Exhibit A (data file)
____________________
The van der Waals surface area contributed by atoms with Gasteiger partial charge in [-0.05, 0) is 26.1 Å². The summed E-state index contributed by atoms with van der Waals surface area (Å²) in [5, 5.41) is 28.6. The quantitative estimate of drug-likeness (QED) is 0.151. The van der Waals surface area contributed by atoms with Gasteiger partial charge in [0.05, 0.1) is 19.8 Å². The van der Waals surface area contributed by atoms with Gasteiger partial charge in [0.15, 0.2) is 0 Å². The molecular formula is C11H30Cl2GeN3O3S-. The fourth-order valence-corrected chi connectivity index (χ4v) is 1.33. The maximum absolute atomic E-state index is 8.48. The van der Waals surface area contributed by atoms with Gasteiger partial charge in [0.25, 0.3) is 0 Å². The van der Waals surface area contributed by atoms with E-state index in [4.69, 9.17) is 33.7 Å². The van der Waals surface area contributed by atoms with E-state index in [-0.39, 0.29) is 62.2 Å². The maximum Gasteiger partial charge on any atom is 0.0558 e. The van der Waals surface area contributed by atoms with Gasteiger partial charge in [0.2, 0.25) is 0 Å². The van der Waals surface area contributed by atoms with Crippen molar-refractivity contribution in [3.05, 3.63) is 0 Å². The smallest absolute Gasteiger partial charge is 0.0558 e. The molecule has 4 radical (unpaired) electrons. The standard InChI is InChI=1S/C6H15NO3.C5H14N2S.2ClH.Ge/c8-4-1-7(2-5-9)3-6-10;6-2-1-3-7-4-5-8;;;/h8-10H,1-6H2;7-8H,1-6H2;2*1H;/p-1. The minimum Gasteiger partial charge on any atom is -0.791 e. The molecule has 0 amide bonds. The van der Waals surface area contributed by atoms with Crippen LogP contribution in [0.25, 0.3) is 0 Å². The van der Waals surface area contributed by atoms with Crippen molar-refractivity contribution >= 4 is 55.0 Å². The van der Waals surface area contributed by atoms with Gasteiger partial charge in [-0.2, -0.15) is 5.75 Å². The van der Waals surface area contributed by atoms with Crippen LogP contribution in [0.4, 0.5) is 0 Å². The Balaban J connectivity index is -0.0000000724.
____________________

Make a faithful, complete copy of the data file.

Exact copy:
The van der Waals surface area contributed by atoms with Gasteiger partial charge in [-0.05, 0) is 26.1 Å². The summed E-state index contributed by atoms with van der Waals surface area (Å²) in [5, 5.41) is 28.6. The quantitative estimate of drug-likeness (QED) is 0.151. The van der Waals surface area contributed by atoms with Gasteiger partial charge in [0.05, 0.1) is 19.8 Å². The van der Waals surface area contributed by atoms with Gasteiger partial charge in [0.15, 0.2) is 0 Å². The molecular formula is C11H30Cl2GeN3O3S-. The fourth-order valence-corrected chi connectivity index (χ4v) is 1.33. The maximum absolute atomic E-state index is 8.48. The van der Waals surface area contributed by atoms with Gasteiger partial charge in [0.25, 0.3) is 0 Å². The van der Waals surface area contributed by atoms with E-state index in [4.69, 9.17) is 33.7 Å². The van der Waals surface area contributed by atoms with E-state index in [-0.39, 0.29) is 62.2 Å². The maximum Gasteiger partial charge on any atom is 0.0558 e. The van der Waals surface area contributed by atoms with Gasteiger partial charge in [0.2, 0.25) is 0 Å². The van der Waals surface area contributed by atoms with Crippen molar-refractivity contribution in [3.05, 3.63) is 0 Å². The smallest absolute Gasteiger partial charge is 0.0558 e. The molecule has 4 radical (unpaired) electrons. The standard InChI is InChI=1S/C6H15NO3.C5H14N2S.2ClH.Ge/c8-4-1-7(2-5-9)3-6-10;6-2-1-3-7-4-5-8;;;/h8-10H,1-6H2;7-8H,1-6H2;2*1H;/p-1. The minimum Gasteiger partial charge on any atom is -0.791 e. The molecule has 0 amide bonds. The van der Waals surface area contributed by atoms with Crippen LogP contribution in [0.25, 0.3) is 0 Å². The van der Waals surface area contributed by atoms with Crippen molar-refractivity contribution >= 4 is 55.0 Å². The van der Waals surface area contributed by atoms with Gasteiger partial charge in [-0.2, -0.15) is 5.75 Å². The van der Waals surface area contributed by atoms with Crippen LogP contribution in [0.4, 0.5) is 0 Å². The Balaban J connectivity index is -0.0000000724.